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The climate character of a large region.
A flower containing functional stamens, but no carpels.
1. Open or closed stands of trees and bushes occurring in the tropics in intertidal zones, usually around the mouths of rivers, creeks and lagoons where soils are heavy textured and have a fluctuating salt content and soil level.
2. A name used collectively for the assemblage of plants, as well as to refer to individual genera or species, for example, woody members of the Rhizophoraceae, Combretaceae and Verbenaceae. These have knee-like roots that are 'pheumatophores' (roots with air spaces). Grown for wood and tannins.
manure See also green manure
Animal excreta with or without a mixture of bedding or litter.
Area of Mediterranean scrubland, consisting of shrubs and isolated trees.
A period of massive fruit production.
A phase in the development of a plant (usually irreversible) that marks the transition from juvenility, when the plant is unable to flower, to a full capacity to form flowers that are sexually reproductive (unless the plant shows apomixis).
Moisture content (%).
mean annual increment
In forestry, for a particular stand, the total increment of wood up to a given stand age (in years) divided by that age. The mean annual increment for a whole rotation is termed the final mean annual increment.
mechanical thinning See also line thinning, selective thinning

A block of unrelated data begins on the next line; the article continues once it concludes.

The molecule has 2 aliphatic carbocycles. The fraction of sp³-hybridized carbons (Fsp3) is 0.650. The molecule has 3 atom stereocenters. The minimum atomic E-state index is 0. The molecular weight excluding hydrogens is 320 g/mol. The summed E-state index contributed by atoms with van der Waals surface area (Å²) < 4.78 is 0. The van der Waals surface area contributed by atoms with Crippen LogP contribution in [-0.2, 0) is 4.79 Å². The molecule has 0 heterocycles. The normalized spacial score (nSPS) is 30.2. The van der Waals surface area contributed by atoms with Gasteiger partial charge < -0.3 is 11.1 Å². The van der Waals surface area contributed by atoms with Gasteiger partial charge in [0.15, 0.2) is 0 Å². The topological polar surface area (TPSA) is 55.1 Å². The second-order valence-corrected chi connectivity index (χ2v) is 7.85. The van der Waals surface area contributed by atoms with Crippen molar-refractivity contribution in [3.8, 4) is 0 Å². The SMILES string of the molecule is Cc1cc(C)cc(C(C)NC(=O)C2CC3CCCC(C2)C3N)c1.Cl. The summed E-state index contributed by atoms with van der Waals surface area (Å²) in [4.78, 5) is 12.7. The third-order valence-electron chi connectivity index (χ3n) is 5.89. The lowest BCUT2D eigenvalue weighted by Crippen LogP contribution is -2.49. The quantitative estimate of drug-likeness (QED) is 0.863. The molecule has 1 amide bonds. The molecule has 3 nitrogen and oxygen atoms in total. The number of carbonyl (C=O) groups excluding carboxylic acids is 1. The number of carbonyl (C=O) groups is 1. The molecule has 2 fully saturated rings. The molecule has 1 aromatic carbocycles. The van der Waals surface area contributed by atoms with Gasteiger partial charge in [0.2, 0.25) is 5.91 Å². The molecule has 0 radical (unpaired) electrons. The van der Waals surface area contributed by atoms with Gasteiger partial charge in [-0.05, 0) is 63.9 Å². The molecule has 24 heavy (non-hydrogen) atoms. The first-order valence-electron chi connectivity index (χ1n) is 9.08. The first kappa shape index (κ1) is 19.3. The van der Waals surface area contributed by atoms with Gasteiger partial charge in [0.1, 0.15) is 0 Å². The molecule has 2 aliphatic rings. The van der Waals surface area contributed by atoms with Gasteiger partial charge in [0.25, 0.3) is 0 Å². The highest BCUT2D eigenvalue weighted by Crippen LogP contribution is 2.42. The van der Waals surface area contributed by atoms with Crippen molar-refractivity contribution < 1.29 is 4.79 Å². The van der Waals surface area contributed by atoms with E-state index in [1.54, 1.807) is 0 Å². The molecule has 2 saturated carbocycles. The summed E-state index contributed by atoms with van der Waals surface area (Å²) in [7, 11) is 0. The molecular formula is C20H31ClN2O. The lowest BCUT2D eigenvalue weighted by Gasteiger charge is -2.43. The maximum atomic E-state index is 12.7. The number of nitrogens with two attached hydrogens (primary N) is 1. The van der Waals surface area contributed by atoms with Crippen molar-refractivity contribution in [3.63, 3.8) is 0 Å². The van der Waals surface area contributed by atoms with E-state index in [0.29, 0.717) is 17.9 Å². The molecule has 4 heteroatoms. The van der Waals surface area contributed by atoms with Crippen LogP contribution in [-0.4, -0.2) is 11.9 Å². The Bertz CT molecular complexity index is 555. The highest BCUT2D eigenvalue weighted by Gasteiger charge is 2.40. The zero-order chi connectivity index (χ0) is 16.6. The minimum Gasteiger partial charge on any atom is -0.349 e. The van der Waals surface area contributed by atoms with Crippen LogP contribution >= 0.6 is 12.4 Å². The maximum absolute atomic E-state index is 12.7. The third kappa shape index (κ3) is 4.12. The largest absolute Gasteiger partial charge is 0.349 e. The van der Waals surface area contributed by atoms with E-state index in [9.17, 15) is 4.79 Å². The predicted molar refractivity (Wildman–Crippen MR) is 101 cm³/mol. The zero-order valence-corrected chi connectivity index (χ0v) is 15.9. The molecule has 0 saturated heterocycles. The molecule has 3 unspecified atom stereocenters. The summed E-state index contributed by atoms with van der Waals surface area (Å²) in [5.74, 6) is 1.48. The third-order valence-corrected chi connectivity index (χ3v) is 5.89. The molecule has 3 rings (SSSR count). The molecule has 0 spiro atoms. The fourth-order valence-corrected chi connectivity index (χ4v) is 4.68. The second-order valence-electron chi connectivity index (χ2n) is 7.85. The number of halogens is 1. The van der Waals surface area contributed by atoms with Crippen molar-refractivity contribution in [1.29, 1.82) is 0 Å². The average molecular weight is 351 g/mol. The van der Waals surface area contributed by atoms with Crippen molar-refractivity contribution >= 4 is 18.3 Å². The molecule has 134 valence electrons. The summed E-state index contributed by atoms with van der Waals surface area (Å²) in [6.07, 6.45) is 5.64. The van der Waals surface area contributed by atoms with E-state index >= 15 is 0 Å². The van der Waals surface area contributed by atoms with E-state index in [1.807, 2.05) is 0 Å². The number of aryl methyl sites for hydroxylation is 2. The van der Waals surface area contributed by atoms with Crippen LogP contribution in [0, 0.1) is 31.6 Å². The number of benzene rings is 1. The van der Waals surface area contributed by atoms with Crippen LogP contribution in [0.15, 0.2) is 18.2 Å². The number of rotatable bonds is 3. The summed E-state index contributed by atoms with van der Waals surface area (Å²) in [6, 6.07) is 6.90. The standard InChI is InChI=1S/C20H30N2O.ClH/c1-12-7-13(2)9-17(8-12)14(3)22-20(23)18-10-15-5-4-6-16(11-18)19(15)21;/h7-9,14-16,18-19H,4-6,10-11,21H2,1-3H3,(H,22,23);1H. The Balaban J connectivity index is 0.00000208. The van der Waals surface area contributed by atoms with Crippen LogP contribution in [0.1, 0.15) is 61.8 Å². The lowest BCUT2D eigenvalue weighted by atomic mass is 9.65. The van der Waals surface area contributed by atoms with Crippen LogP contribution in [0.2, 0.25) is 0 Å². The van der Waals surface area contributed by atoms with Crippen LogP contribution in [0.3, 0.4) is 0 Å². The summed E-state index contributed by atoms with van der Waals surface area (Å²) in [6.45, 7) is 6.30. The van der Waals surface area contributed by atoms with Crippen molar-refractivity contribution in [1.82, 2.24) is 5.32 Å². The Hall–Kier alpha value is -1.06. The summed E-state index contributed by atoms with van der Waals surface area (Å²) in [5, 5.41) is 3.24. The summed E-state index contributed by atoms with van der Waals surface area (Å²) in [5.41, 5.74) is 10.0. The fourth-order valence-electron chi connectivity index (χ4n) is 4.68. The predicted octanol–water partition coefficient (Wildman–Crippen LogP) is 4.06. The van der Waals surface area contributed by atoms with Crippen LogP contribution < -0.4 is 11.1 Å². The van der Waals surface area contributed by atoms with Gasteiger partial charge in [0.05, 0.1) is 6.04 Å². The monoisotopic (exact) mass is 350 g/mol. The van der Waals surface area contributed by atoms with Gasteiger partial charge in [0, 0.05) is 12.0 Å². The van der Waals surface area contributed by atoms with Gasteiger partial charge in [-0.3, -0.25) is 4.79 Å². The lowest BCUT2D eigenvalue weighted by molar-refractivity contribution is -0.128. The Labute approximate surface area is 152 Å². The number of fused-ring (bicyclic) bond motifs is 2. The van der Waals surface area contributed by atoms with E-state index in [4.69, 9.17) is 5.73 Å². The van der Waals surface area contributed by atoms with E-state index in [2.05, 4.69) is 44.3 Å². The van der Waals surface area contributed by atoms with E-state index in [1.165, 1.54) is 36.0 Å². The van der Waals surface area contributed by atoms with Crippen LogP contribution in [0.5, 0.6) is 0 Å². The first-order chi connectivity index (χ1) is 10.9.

Thinning in which a predetermined proportion of the trees is removed without regard to size or quality, such as, for example, every 3rd tree.
The storage of seeds for medium-term periods as is often used for active collections in genebanks or by plant breeders and seedsmen. A period of 2-10 years is generally assumed.
Resembling a membrane; thin, dry and semi-transparent.
A one-seeded portion of a fruit which splits up when the fruit is mature, for example, the fruits of the Umbelliferae.
1. A plant tissue composed of dividing cells and giving rise to organs such as leaves, flowers, xylem, phloem, roots.
2. A region of a plant in which cells are not fully differentiated and are capable of repeated mitotic divisions.
Apical meristem culture; a part taken (an explant) consisting only of the apical dome of tissue above the youngest leaf primordium.
The middle layer of the fruit wall (pericarp). It is usually fleshy, as in a berry.
A plant that requires a moderate amount of water for normal growth; includes most crop plants.
microclimate See also macroclimate
The atmospheric characteristics prevailing within a small space, usually in the layer near the ground that is affected by the ground surface. Special influences include the impact of vegetation cover on humidity (by evapotranspiration) and on temperature and winds.
The small animals that can be seen only with a microscope, such as protozoa, nematodes.
The small plants that can be seen only with a microscope, such as algae, fungi.
A member of the microflora or microfauna that can be seen only with a microscope.
micropropagation See also meristem culture
Various procedures by which small pieces of plant tissue are taken, surface sterilized and then grown on, or in, an appropriate medium under carefully controlled environmental conditions and provided with appropriate nutrients, growth hormones and supplementary components, to allow cells to differentiate into small plantlets (explants). These are then transplanted (perhaps several times) and eventually hardened off before being planted out.